• They could be split though so by current rating, segregation of small signals and large signal for better noise performance,
    • Or split because they are mounted on different parts of the units casing.

Some more General guide lines;

  • For high frequency * power product tracks keep them short fat and straight.
    • Therefore use traditional rules of thumb for lightening; Shortest path to earth (is a straight fat copper conductor) And balls diffuse electrostatic fields (reduce the risk of lightning strike) and spikes case electrostatic stress causing sparks and corona. Not that you need to design as a lightening conductor - which by the way a lightening conductor is not meant to conduct lightening but to conduct and reduce the electrostatic ionising field around the build so that the path to earth is somewhere else.
  • Snubber damping and loop filtering applies to everything.
    • C+ R+C network is good such as 100n + (10n + 100R) - arbitrary values but depends on the situation.
    • Place them near the cause - the switching transistor and wound component termination to the power supply.
    • Where DC isolation is required eg PCB 0V plane to each mounting to metal case.
  • Same same damping circuit is applicable to control loops including software control.

Internal interconnection;

This uses the same filtering strategy as the metallised or insulted enclosure above but with a common mode choke are added.

The last diagram above shows a PCB interconnection strategy for a metal enclosure. There is no problem that I have experienced with using star point similar to the first two diagrams above. Both strategies work with small signals. But this "correct way" does allow you to mount PCBs on to metal surfaces for cooling without concern for noise coupling electrostatically into sensitive circuit. the risk with star point are comparable with using floating electronics within a metal enclosure - My general experience below;

The power line chokes allow one PCB to have a much cleaner supplies than the other PCB which maybe source supply. This is important were the object of segregation also includes the need to put distance between noise sources and small analogue signal circuits. But if you do not include such chokes one PCB becomes a flexible extension of the other and will have largely the same power supply noise level and that may be entirely suitable.

  • Floating electronics - so that isolation to earth can be achieved conveniently, But;
    • My experience is that it does not work with very high impedance circuits mains 50Hz is electrostatically coupled in to the circuit.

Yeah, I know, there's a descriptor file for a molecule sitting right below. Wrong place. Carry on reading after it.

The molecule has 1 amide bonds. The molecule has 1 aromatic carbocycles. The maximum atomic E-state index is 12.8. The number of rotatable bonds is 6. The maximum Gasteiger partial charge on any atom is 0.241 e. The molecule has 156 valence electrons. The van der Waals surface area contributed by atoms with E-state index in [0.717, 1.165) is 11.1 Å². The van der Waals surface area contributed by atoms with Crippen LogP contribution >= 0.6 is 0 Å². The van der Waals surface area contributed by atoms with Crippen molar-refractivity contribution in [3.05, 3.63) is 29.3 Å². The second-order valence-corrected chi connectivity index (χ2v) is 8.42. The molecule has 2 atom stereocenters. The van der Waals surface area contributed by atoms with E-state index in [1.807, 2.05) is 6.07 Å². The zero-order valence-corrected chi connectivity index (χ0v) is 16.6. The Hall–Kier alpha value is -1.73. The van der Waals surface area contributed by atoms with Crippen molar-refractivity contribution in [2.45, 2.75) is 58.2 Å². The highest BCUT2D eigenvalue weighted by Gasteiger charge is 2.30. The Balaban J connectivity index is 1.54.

• This strategy may be okay with lower impedances and where sensitive circuit is very small and on a ground plane. But providing opto or transformer isolation is the only safe way.
  • In Low Voltage Directive systems an approved type capacitor to the casing is permitted.
    • I would expect but I have not tried it but to not just adding a capacitor but adding an C + R+C network between 0V and case earth would be better. As I have said though Single point RF bond would be quite effective as is specified in such industrial standards but it is not the best way. Such capacitive coupling of cause leaves high impedance sensitive circuits to low frequency electrostatic coupling. Conversely such high frequency coupling to 0V will minimise the likelihood of coupling low frequency components modulated by high frequencies and this is significant (I have conclude from other observations).

I have describe 0V strategy but many approaches amount to bonding everywhere to 0V, Bonding one point to 0V case and running 0V wires to every PCB or block, or daisy chaining one to another to another. You should recognise some of each in what I described But not truly a star point strategy.

Star point is very important in protective earthing - using crimped wire, nut bolt and anti-shake washers just for the safety earthing and the bolt sole used for earthing but not construction. The Safety earth path made to every metal component and wired back to one common safety earth incoming point should be done. Then for screening applying many bonds to every metal component.


RF design principles can give useful clues to how and why things work out well. A 50 ohm track on a double sided PCB may require an inconveniently wide track width but if the tack is very short this may not compromise the design significantly. Here is a useful link that I was given; http://emclab.mst.edu/pcbtlc2/

My blog for discussion - Trade-off for safety and EMC in mains voltage power supplies; Electronics - high-frequency metal-vapor-arc-lamp power supply

To discuss electronics see; Blog page Electronics or https://mewe.com/join/electronics_-_analogue_electronics